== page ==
Sai Oua (ไส้อั่ว), Northern Thai herb sausage, has to be one of the best sausages in the entire world.
Its one of the best local foods from the Northern Region of Thailand, and I would say its even worth a trip to Chiang Mai just to eat sai oua.
In this article, I am going to share with you details on what foods to try at the Mae Hia market (ตลาดสดแม่เหียะ talad sod mae hia), and why activities like ‘sausage day at the morning market’ need to be high on your travel list of things to do in Chiang Mai, Thailand.
Scroll down to get all the info.
Sai Oua (ไส้อั่ว) – Northern Thai Spiced Sausage
The palpable buzz of morning market life in SouthEast Asia is always a scene to experience. The view gets even better of course, when a few hundred meters of sausage drift into focus.
Imagine standing in line, and overhearing a single order for ‘4 KILOS of barbecue spiced sausage.’
If you’re like me, you’ll have an undeniable urge to follow their lead.
I’m a sucker for spicy grilled treats, and Thailand’s sai oua (“sigh-ooh-ah”) is one of the Greats. Whenever I spot these golden sausage spirals nestling, heaping together, on a double-wide charcoal grill, I get so excited I may even start to sweat.
Near the entrance to the Mae Hia fresh market, the amount of sausage this one market chef is handling takes serious responsibility. He makes it fun though, throwing out smiles, a few thumbs ups, obviously enjoying himself even while ‘at work.’
The Mae Hia Morning Fresh Market
The grill master must chop up a few meters or so of sai oua every minute. Roughly chopping sausage bites, then rapidly sharing among waiting customers, he exchanges scissors for tongs and quickly returns to the grill.
There are few things in life as special as seeing a pile of meat grilling before your eyes, knowing a portion of it is just for you, and receiving that part already cut into bite-size pieces.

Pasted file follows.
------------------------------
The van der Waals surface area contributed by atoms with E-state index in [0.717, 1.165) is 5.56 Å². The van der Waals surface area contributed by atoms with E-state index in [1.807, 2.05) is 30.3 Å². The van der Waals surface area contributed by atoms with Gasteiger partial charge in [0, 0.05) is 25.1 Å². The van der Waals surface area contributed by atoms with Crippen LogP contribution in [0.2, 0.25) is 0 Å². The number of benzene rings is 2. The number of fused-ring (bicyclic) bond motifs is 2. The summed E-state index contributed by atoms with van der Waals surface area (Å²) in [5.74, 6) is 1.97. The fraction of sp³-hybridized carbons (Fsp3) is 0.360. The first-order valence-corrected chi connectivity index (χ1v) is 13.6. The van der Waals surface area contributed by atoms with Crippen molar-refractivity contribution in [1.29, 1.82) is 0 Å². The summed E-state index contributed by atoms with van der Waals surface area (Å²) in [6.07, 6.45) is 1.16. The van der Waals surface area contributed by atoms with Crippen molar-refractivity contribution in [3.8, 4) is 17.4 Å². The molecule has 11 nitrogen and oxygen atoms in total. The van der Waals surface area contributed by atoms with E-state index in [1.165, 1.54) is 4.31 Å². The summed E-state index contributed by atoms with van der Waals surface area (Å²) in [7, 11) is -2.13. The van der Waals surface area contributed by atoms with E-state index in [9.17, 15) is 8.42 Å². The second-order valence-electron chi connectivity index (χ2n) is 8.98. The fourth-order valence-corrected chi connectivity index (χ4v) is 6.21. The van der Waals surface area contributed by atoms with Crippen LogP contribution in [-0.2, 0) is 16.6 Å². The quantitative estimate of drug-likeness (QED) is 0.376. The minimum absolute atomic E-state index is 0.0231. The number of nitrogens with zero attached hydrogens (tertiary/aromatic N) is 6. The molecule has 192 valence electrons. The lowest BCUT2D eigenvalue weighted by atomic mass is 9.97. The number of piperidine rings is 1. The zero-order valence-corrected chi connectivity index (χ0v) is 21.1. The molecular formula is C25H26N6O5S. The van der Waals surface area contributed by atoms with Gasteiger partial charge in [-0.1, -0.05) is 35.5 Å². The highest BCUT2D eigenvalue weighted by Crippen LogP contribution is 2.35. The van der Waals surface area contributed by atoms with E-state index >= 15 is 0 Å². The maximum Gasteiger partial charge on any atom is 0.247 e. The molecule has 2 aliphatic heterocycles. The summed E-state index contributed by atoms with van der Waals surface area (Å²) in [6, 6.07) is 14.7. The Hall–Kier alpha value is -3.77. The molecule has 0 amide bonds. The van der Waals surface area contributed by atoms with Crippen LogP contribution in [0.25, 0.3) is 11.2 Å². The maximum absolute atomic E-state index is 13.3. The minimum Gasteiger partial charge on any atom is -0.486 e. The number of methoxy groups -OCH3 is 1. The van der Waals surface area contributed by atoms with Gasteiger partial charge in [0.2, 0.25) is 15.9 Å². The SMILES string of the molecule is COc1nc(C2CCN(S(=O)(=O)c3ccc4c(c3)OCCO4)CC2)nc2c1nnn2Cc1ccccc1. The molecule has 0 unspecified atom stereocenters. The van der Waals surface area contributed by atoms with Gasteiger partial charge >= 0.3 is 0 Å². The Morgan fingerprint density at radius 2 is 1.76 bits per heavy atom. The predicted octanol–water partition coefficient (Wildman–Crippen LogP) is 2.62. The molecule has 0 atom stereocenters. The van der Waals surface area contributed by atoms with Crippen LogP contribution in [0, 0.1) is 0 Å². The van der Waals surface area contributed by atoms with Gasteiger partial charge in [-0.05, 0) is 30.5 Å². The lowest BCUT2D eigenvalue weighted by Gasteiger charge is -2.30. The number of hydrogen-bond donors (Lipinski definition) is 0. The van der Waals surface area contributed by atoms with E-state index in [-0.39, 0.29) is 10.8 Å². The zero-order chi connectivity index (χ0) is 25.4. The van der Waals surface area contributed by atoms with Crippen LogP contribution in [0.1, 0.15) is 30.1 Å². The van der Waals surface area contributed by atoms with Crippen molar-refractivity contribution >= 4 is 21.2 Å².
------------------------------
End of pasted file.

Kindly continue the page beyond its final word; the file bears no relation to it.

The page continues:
Steam still rising from thick chunks of sausage, you order your meat treat, and the triangular folds of banana leaf protect your hand from piping hot oil running down.
In good keeping with SouthEast Asia’s food philosophy, there is a convenient toothpick already piercing the upper-most circle of meat – your first bite is ready and waiting.
Delightfully chewy squares of pork fat, almost gooey they are so hot, are packed in among fresh herbs. Strips of lemongrass, crunching entire cumin seeds, a slight nutty aroma mixing with citrusy flavor of crushed coriander makes each bite of sai oua (ไส้อั่ว) something amazing.
Eating Thai Style
The sign overhead advertises not only sai oua sausage, for 35 baht per 100g, but also strips of pork belly which are grilled (หมูสามชั้นย่าง), at 35 baht per 100g, and finally, a green chili paste (นำ้พริกหนุ่ม), at just 25 baht per 100g.
To eat this food Thai-style, get it with fresh sticky rice and a small baggie of the green chili paste (nam prik noom). Finally, you’re also going to need a small bag of fried pork rinds from another seller’s table nearby.
After a few glorious sections of sausage, dip a pork rind into the nam prik noom chili paste. Follow this with a bite of sticky rice, perfecting this blend of Northern Thailand flavor.
Scoop, crunch, repeat, and enjoy.